For a significant chunk of human history, maritime domination was of utmost concern for the world’s leading powers. As the saying went, he who ruled the seas ruled the world. Given the constraints of existing technology, water was really the only viable method of covering long distances from one continent to another. Obviously, this led to many conflicts among nations, and more than a few ships found their ways to a watery grave. Some of these shipwrecks have since been recovered and transformed into spots for historical study or recreation.
For better or worse, everyone’s already heard of the Titanic, which is why it’s been left off the list. That’s not likely the case for its sister ship, the Britannic. This ship was actually built by the same company as the Titanic – the White Star Line. The Britannic was constructed after the sinking of the “unsinkable” Titanic so, obviously, some changes had to be made in order to make it stand up to its reputation. A few extra lifeboats plus a reinforced hull around the boiler room, engine room and other regions vulnerable to icebergs made for smart additions.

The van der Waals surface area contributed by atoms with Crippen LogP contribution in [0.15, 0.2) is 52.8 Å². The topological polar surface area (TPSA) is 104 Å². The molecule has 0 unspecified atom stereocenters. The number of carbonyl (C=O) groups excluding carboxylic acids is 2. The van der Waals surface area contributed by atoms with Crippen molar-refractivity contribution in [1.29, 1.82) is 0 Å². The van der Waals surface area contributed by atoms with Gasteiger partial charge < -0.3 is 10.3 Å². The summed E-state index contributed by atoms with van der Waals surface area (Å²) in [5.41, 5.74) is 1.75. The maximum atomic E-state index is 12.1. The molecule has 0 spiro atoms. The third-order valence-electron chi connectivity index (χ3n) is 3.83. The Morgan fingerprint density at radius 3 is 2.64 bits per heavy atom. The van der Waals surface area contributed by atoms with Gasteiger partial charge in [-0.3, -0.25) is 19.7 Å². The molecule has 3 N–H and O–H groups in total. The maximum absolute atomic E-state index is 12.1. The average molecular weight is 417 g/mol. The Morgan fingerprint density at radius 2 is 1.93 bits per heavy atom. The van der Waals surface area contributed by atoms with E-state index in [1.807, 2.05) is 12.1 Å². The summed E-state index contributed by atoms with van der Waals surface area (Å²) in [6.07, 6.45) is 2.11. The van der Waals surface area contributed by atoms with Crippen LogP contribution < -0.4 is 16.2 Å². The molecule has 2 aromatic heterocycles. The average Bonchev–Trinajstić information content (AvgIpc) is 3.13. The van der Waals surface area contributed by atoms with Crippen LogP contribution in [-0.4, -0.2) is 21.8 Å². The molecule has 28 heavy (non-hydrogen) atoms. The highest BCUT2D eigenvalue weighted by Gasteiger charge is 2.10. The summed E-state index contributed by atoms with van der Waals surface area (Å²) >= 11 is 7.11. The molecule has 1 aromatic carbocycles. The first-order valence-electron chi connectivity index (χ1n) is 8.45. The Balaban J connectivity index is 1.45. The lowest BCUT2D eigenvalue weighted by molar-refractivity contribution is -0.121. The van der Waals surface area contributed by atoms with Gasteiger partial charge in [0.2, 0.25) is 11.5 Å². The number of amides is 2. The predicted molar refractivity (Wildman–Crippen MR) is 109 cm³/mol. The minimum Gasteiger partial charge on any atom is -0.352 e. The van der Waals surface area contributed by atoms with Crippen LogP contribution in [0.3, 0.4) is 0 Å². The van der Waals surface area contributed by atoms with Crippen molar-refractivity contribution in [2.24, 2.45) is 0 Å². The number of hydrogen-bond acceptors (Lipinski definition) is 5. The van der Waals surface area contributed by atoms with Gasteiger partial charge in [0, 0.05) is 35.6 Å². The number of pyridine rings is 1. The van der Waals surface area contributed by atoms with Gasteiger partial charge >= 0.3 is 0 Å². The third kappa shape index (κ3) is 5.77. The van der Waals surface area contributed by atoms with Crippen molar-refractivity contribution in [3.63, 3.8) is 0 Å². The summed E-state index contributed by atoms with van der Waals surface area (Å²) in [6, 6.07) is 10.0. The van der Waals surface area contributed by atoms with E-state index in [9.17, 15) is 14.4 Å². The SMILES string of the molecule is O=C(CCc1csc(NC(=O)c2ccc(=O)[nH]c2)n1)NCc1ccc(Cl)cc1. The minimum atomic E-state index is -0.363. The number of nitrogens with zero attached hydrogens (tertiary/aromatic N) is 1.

When it was finished, the Britannic was even larger than the Titanic and could have made for an excellent cruise ship. There was just one small problem – a world war had started and the Britannic was requisitioned by the government for use as a hospital ship. As opposed to the Titanic, the Britannic lasted for a year before it was sunk and, in its defense, was brought down by enemy fire. It’s probably not as well known today because most of its passengers made it out alive. Of the 1,000 people on board, only 30 or so died.
Jacques Cousteau discovered the wreck a few decades later and was rather surprised to find it in remarkable condition. During the 90s and 2000s, multiple expeditions went down to visit and film the wreck. The latest one was in 2012, when divers installed equipment to monitor bacteria growth on the ship and compare it to the Titanic.